Monday, January 21, 2013

Redemption: A Legacy and A Promise

I've started a personal Bible study this year on 52 women of the Bible, using a book that I recently discovered through one of my blogging buddies. If the first week is any indication, I'm going to get a lot out of this, and I want to share a couple of thoughts that God revealed to me during my devotional time this morning. For the last several days I've been studying the story of Eve....a story that I thought I was completely familiar with....a story that I doubted would have too many new epiphanies to be revealed to me. Boy, was I wrong! There's a reason that God's word is called a "living" word...why am I so amazed when He breathes new life and meaning into an old, old story?

We're all familiar with most of the details of creation: God formed all of the birds and beasts from the dust of the earth (Genesis 2:19). He made Adam, the first man, the same way....with 2 key differences: Adam was made in God's own image, and God breathed his own life force into Adam's nostrils (Genesis 1:27, 2:7). The woman was an entirely different story....she was not made from the dust at all, but from Adam's own rib. She was set apart from the very beginning....created in an entirely new way and made for a very specific purpose: to be the beloved, completing, counterpart to Adam, the helper perfectly suited to his needs. The word "help" that is used in Genesis 2:18 is most often used in Scripture to describe the way that God is a help to His people. It is used, for example in Psalm 33:20: "Our soul waiteth for the LORD: he is our help and our shield." This word certainly does not indicate any inferiority or subordination; rather the man and the woman were meant to be equal partners, each contributing their own special gifts, talents and abilities to the marriage and family, truly completing each other. As Adam named all of the animals, so he named his new bride, "woman" (Hebrew 'ishshah) a word that meant literally "part of man."

Then we come to the story of the serpent tempting the woman. Satan is not very good at coming up with new tricks. Thousands of years later, he tries to get to us using exactly the same methods that he used in the Garden of Eden. He took the woman's attention from all of the good things that God had freely given her and focused it instead on the one thing that God had said she could not have. He also appealed to her fear of "not being enough." Which of us, as women, has not felt that at one time or another in our lives? We spend so much of our time trying to "measure up"...with our homes, our careers, our children, our relationships. We look around us and worry about what others think of us, and we want to be MORE. The woman had the same fault, as Satan talked to her about becoming like God. What she didn't realize was that she already WAS like God. He had made her in His own image, after all. Satan told her that "knowing good and evil" would make her more like God, when what it would actually do was the exact opposite. By His nature, God is completely seperate from all evil, and He hates it. By "knowing evil", the woman was drawing farther and farther away from God.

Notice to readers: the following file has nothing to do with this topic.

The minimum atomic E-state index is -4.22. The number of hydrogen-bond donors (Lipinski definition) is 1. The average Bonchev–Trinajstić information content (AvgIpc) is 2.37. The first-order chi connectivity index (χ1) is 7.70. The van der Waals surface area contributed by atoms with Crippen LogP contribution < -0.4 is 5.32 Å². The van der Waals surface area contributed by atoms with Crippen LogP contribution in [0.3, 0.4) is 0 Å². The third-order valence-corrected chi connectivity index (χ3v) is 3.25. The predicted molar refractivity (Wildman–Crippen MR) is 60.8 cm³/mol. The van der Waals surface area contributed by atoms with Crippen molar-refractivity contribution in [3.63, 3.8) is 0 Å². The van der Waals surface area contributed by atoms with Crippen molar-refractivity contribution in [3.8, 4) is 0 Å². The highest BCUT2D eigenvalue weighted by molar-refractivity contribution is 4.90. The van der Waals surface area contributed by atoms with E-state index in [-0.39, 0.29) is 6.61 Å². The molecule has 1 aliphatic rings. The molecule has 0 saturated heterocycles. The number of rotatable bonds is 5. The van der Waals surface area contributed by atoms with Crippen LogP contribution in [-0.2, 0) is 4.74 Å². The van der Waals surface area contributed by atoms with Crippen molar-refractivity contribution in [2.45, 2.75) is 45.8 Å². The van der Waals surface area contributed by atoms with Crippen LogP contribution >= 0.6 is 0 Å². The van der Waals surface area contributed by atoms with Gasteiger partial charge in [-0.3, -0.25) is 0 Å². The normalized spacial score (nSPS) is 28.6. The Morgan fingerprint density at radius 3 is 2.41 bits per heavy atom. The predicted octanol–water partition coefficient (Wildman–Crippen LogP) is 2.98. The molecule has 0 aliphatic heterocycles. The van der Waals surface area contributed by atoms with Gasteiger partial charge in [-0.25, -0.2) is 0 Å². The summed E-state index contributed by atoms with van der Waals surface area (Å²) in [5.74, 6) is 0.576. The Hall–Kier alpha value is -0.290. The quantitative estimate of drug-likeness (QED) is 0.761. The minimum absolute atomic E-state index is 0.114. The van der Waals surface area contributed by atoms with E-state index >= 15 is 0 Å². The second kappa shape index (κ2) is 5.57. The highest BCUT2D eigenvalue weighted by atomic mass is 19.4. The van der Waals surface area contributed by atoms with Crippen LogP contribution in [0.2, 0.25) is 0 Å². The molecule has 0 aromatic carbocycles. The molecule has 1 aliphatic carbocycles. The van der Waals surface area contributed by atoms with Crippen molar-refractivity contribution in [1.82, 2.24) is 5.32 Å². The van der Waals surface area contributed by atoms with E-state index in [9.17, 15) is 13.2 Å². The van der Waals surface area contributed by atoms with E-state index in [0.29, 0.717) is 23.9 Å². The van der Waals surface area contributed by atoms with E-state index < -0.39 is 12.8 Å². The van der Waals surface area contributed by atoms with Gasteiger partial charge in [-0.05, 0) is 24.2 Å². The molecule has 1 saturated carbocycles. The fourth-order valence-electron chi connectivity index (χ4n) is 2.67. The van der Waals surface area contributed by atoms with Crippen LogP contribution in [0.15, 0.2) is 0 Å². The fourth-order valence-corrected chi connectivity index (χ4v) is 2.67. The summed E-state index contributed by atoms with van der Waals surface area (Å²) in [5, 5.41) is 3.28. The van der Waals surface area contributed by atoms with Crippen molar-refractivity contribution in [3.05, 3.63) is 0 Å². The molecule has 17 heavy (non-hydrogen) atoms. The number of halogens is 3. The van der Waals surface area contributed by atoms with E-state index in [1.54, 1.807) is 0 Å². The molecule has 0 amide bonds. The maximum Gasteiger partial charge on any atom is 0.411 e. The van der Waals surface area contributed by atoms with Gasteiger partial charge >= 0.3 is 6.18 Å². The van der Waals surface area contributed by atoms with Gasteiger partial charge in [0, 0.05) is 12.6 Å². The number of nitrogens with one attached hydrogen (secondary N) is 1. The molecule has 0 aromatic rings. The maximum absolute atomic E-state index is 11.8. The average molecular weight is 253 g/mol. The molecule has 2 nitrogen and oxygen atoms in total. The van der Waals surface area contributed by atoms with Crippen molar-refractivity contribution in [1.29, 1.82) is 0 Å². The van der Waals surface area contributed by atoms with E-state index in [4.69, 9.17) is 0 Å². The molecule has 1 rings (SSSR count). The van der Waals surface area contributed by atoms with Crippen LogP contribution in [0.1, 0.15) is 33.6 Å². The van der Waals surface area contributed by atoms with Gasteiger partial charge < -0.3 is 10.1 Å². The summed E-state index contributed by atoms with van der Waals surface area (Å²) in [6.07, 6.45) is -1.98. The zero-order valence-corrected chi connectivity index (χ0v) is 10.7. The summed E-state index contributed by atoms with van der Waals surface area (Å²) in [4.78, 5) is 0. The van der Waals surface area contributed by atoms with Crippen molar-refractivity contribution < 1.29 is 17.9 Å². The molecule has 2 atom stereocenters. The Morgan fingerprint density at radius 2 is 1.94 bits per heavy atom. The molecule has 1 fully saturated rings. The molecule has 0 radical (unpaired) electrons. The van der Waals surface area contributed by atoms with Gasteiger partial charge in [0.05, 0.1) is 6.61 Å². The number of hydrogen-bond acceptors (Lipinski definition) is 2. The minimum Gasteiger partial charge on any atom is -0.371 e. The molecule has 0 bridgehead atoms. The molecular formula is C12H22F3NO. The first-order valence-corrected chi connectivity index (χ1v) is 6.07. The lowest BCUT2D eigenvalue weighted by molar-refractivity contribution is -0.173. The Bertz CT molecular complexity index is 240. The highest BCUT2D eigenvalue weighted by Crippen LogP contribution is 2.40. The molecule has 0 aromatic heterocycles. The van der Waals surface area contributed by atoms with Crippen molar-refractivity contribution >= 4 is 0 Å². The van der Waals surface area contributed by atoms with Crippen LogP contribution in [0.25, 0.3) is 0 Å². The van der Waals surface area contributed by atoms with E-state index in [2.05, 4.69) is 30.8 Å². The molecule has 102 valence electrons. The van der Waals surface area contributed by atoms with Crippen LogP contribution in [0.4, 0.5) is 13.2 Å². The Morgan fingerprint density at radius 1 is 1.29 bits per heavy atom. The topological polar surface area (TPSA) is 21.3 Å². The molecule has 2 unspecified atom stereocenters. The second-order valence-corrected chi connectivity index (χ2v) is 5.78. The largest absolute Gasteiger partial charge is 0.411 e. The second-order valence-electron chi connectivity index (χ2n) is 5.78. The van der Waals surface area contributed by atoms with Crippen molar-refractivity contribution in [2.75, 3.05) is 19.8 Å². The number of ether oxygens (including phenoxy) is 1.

The next part is what completely grabbed my attention. God confronts the sinners and pronounces judgement on the serpent, the woman and the man. In the middle of this sadness is one little verse that, at first glance, seems very out of place. Genesis 3:20 states "And Adam called his wife's name Eve; because she was the mother of all living." The 19th verse is the end of the curse of the man, and the 21st verse is about God making coats of animal skins for them before driving them from the Garden. On my first read-through, I was struck by the strangeness of verse 20. Had Moses forgotten to write it in Chapter 2, when Adam was naming everything, and he just stuck it in here? No, because Adam had named her "woman" in 2:23, and besides, I don't believe that anything in Scripture is placed there arbitrarily. Then, with some help from my concordance and my favorite commentary, the answer became clear:  Adam re-named her Eve. In Scripture, a change of name indicates a change in nature or character (ie: Abram to Abraham, Sarai to Sarah, Jacob to Israel, Saul to Paul.) As "woman", she was already the physical mother of all people, so "the mother of all living" must mean something deeper here. Adam and the woman had just experienced spiritual the word "living" here must correspond to spiritual life. The woman was the first believer...the first to receive God's promise of a Messiah. She was the first to place her trust back where it God Himself...and her legacy is therefore changed from one of sorrow to one of great hope. Adam honors her great faith with a new name, one that is synonymous with her new Spirit, and she becomes Eve, the spiritual mother of all who put their trust in Him.

Isn't that just how God works? At our darkest moments, when all seems lost and overwhelming and completely incomprehensible, He comes in with redemption. He changes us from the inside out...creating a new life within the old shell. At the very fall of creation, a spark was born, a light of hope through Eve's burgeoning, clinging faith in God's promise. He's still doing the same today. He can fully restore the most desperate circumstances and make the hardest paths into the most beautiful stories. His hope and joy and redemption is all around us if we're only willing to place our trust in Him.

"Thou hast turned for me my mourning into dancing: thou hast put off my sackcloth and girded me with gladness....O LORD my God, I will give thanks unto thee forever." Psalm 30:11-12

1 comment:

  1. Love this!! and I don't think that I caught the 'renaming her Eve' part. I love the whole naming part in the Bible! :)